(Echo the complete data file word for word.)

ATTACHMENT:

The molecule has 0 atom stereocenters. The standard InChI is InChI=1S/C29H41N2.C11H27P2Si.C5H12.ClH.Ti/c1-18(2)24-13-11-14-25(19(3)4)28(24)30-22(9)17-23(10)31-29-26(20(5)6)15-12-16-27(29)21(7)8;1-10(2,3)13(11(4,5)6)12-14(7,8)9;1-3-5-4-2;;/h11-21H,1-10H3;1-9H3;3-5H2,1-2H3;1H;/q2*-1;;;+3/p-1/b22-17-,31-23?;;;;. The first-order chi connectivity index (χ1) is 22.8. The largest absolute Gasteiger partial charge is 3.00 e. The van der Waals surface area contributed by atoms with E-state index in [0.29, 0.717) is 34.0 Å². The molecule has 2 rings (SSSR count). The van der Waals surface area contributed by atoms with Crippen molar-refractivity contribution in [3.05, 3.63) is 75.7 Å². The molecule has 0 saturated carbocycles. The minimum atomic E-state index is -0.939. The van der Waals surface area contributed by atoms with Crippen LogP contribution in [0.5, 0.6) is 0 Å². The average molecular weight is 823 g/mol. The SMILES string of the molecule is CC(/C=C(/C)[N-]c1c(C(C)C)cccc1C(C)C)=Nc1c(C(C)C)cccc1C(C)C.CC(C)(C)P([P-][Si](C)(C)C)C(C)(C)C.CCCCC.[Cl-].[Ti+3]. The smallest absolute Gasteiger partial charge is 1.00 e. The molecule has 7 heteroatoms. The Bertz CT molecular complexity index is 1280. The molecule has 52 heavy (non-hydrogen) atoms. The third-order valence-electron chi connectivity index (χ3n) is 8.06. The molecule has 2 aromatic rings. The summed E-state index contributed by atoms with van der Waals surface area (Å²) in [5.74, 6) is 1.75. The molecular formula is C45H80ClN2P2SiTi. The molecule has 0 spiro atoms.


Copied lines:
The molecule has 0 atom stereocenters. The standard InChI is InChI=1S/C29H41N2.C11H27P2Si.C5H12.ClH.Ti/c1-18(2)24-13-11-14-25(19(3)4)28(24)30-22(9)17-23(10)31-29-26(20(5)6)15-12-16-27(29)21(7)8;1-10(2,3)13(11(4,5)6)12-14(7,8)9;1-3-5-4-2;;/h11-21H,1-10H3;1-9H3;3-5H2,1-2H3;1H;/q2*-1;;;+3/p-1/b22-17-,31-23?;;;;. The first-order chi connectivity index (χ1) is 22.8. The largest absolute Gasteiger partial charge is 3.00 e. The van der Waals surface area contributed by atoms with E-state index in [0.29, 0.717) is 34.0 Å². The molecule has 2 rings (SSSR count). The van der Waals surface area contributed by atoms with Crippen molar-refractivity contribution in [3.05, 3.63) is 75.7 Å². The molecule has 0 saturated carbocycles. The minimum atomic E-state index is -0.939. The van der Waals surface area contributed by atoms with Crippen LogP contribution in [0.5, 0.6) is 0 Å². The average molecular weight is 823 g/mol. The SMILES string of the molecule is CC(/C=C(/C)[N-]c1c(C(C)C)cccc1C(C)C)=Nc1c(C(C)C)cccc1C(C)C.CC(C)(C)P([P-][Si](C)(C)C)C(C)(C)C.CCCCC.[Cl-].[Ti+3]. The smallest absolute Gasteiger partial charge is 1.00 e. The molecule has 7 heteroatoms. The Bertz CT molecular complexity index is 1280. The molecule has 52 heavy (non-hydrogen) atoms. The third-order valence-electron chi connectivity index (χ3n) is 8.06. The molecule has 2 aromatic rings. The summed E-state index contributed by atoms with van der Waals surface area (Å²) in [5.74, 6) is 1.75. The molecular formula is C45H80ClN2P2SiTi. The molecule has 0 spiro atoms.